Average life expectancy is set to rise globally by 2030, both at birth and at age 65, the two points that prove crucial in determining lifespans due to enhanced maternal and child health along with improved adult wellness.
The new findings from the Imperial College London in the United Kingdom as well as the World Health Organization (WHO), however, found that the United States is likely to have the lowest life expectancy among high-income nations by 2030.
One crucial touchpoint is the projected differences in life expectancy between men and women, and if the perceived gender gap in this area is narrowing today and in the future.
Life Expectancy By 2030: Male-Female Differences
In 2015, the average life expectancy across the world was 71.4 years, according to the WHO. South Korea is seen to lead the pack in life expectancy by 2030, where the average woman is expected to have 90.8 years while the average man will live to 84.1 years.
Among top countries trailing South Korea, Spanish women are projected to live to 88.07 years, Portuguese women to 87.52 years, and Slovenian women to 87.42 years. In contrast, South Korean men are on top in their gender group at 84.07 years, followed by Australian men at 84 years and Swiss men at 83.95 years.
Even among bottom countries, women from Hungary are expected to live up to 81.74 years while men from Mexico are forecasted to last until 76.15 years, highlighting gender differences.
The analysis comprised data on mortality as well as longevity patterns collected from 35 industrialized countries, including both high-income and developing economies. It relied on a statistical method used in weather forecasting to create 21 models and produce the results.
Researchers writing in the journal Lancet cited unhealthier lifestyles among men — involving higher smoking rates and alcohol intake — as the factor behind their shorter life expectancy compared to their female peers.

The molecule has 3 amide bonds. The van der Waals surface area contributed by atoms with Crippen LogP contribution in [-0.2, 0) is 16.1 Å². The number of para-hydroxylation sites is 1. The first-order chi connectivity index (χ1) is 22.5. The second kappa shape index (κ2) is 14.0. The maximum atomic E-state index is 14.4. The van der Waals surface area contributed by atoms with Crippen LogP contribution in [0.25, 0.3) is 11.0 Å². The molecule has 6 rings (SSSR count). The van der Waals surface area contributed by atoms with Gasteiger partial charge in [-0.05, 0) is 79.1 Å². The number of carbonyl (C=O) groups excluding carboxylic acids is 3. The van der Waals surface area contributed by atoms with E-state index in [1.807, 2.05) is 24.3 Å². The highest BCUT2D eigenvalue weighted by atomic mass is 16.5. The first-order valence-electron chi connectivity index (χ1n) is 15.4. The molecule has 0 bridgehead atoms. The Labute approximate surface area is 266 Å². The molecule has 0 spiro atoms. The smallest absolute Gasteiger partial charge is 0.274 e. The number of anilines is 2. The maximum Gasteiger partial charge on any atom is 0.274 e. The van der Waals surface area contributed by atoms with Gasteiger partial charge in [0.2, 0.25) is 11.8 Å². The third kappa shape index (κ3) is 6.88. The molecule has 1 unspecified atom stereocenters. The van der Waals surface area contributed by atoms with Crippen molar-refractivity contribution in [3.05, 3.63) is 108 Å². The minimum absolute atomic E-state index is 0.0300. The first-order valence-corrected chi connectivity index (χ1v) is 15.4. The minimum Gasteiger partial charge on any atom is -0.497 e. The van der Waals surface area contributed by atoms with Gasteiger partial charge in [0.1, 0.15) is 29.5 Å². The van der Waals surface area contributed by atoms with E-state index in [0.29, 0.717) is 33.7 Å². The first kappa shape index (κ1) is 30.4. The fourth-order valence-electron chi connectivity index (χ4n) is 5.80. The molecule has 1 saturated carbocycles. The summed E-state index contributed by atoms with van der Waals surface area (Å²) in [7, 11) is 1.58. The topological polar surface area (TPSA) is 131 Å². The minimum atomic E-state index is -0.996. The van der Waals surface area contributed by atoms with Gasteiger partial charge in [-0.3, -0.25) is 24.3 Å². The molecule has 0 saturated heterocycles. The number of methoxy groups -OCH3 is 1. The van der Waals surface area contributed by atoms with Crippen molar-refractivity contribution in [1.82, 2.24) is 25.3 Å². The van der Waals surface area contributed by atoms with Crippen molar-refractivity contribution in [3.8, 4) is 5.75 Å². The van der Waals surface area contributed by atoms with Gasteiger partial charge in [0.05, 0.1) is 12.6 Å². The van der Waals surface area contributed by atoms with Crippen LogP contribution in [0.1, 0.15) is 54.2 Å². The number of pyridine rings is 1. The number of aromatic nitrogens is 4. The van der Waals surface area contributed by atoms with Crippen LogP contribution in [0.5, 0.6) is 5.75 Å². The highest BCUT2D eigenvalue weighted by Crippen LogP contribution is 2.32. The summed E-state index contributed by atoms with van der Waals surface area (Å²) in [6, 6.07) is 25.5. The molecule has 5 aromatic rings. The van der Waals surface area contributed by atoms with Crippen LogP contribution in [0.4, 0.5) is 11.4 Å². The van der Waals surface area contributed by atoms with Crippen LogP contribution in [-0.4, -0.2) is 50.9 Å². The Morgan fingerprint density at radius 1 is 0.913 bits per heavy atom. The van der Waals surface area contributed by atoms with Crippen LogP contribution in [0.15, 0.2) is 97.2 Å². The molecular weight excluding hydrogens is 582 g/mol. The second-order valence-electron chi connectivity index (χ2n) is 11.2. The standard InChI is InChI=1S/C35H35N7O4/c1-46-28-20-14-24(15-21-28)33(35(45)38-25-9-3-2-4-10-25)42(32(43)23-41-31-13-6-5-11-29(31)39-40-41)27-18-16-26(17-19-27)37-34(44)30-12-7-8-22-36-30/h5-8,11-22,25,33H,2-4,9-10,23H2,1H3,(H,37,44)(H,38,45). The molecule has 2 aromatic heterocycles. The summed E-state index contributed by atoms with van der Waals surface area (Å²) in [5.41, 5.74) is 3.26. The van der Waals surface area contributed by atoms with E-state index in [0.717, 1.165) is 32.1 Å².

This gap between the sexes, however, is now considered shrinking as lifestyles become more similar.
Gender Gap In Other Studies
A study published last November pointed to the same tendency of women to live longer than men.
Duke University researchers looked at the data of over 1 million people worldwide from the start of the 18th century to the present, as well as the mortality patterns of monkeys and apes. They discovered that while the last few generations enjoyed the greatest climb in life expectancy, males still trailed behind females in this matter.
“A male disadvantage in lifespan measures has remained substantial — a result that will resonate with enduring public interest in male-female differences in many facets of life," wrote the researchers.
There have been different speculations as to why this gender gap occurs, including genetics. Male primates, for instance, carry a single copy of the X chromosome while female retain two copies, which means males do not have a second X chromosome that can make up for harmful gene variants in their X chromosome.
While higher levels of dangerous behavior come into play, this disadvantage has deep roots in evolution, according to experts.